Public transport in Jordan can be tricky. In general, bus routes are tailored to the interest of locals and have little support for independent travellers. These buses can vary between the smaller minibuses with some larger air-conditioned coaches. In many cases, buses only depart when they’re full as opposed to operating on a strict timetable.
Jordan’s journeys by road are rarely arduous with the longest ride you are likely to undergo would be from Amman to Aqaba. This route can be driven within four hours or less. Though if you are in a time crunch, this can be substituted with a 30-minute flight.
With all of the above in mind, most tourists choose to travel Jordan by car at their own leisure. English-speaking drivers can be hired, though hiring your own car rental will typically go without any dramas so it’s overall the recommended option.
Generally speaking, the Jordanians are more docile drivers when being compared to the citizens of their neighbouring countries. However, expect a little more unpredictability in contrast to the west. The majority of road signs are in English, but many highways lack clearly marked out lanes. Pay particular attention to pedestrians, slower vehicles without lights, camels crossing and larger speed bumps on the faster roads – they never failed to catch us by surprise!
…But How is Jordan for Digital Nomads?
I must admit, I personally worked considerably fewer hours than normal when I was in Jordan. After all, there was a lot of adventuring to do! Having said that, I was pleasantly surprised at how available internet connections were in all of the popular tourist hotspots of Jordan. Heck – there were even a few Zoom calls being made at camp in the middle of the Wadi Rum Desert!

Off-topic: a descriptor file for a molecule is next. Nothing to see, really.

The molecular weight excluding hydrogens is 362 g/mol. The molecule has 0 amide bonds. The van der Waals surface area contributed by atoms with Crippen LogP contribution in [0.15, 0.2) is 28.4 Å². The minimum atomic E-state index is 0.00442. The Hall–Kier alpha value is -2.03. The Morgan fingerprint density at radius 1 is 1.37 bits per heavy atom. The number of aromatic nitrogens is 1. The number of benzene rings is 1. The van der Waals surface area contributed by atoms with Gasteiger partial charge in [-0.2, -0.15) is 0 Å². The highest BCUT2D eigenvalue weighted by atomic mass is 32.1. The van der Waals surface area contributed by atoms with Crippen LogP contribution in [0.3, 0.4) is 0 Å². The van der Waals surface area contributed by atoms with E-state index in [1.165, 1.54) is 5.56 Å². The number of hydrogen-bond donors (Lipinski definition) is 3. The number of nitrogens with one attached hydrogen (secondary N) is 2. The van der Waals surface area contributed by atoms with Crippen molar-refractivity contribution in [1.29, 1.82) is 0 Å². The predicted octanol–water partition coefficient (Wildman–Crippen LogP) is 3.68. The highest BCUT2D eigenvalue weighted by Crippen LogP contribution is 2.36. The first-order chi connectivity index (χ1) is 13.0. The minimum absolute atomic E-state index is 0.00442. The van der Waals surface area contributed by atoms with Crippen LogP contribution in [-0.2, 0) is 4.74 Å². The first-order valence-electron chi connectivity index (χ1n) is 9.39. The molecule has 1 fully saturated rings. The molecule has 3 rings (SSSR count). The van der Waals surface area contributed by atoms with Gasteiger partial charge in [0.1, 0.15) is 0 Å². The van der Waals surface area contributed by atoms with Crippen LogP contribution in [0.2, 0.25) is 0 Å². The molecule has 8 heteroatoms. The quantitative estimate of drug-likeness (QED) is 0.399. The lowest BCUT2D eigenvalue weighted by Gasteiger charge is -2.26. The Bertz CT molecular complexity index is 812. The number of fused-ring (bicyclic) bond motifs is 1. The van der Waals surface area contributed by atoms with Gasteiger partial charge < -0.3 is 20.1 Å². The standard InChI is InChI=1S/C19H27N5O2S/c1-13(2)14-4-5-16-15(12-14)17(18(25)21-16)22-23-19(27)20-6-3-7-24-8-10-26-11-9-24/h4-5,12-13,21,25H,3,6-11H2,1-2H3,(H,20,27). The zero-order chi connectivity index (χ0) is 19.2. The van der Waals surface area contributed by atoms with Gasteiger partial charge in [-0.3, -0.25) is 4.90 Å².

More often than not, there will be a reasonable connection in many places with the sim cards suggested earlier. Although this is, by all means, not a reliable connection for Zoom Calls everywhere. In terms of wifi connections, the below screenshots are speed test results taken in various locations.
Overall, Jordan is not known as being suitably equipped with the necessary amenities that the average digital nomad may require. Therefore, you will not come across many other location-independent working travellers in the country, nor are there any distinct digital nomad communities. It’s also not the cheapest country in comparison to other Asian or Middle East nations.
In a nutshell, Jordan is not exclusively recommended as a destination for full-time digital nomads. However, if you will be required to send a couple of emails here and there, maybe upload some files or have a Zoom call with the possibility that it may lag, then Jordan isn’t so bad.
ALSO: The Iraqi Kurdistan Travel Guide
So, travel Jordan for out-there adventures, for ancient history and for the joy of the local people because this country is ready to welcome you!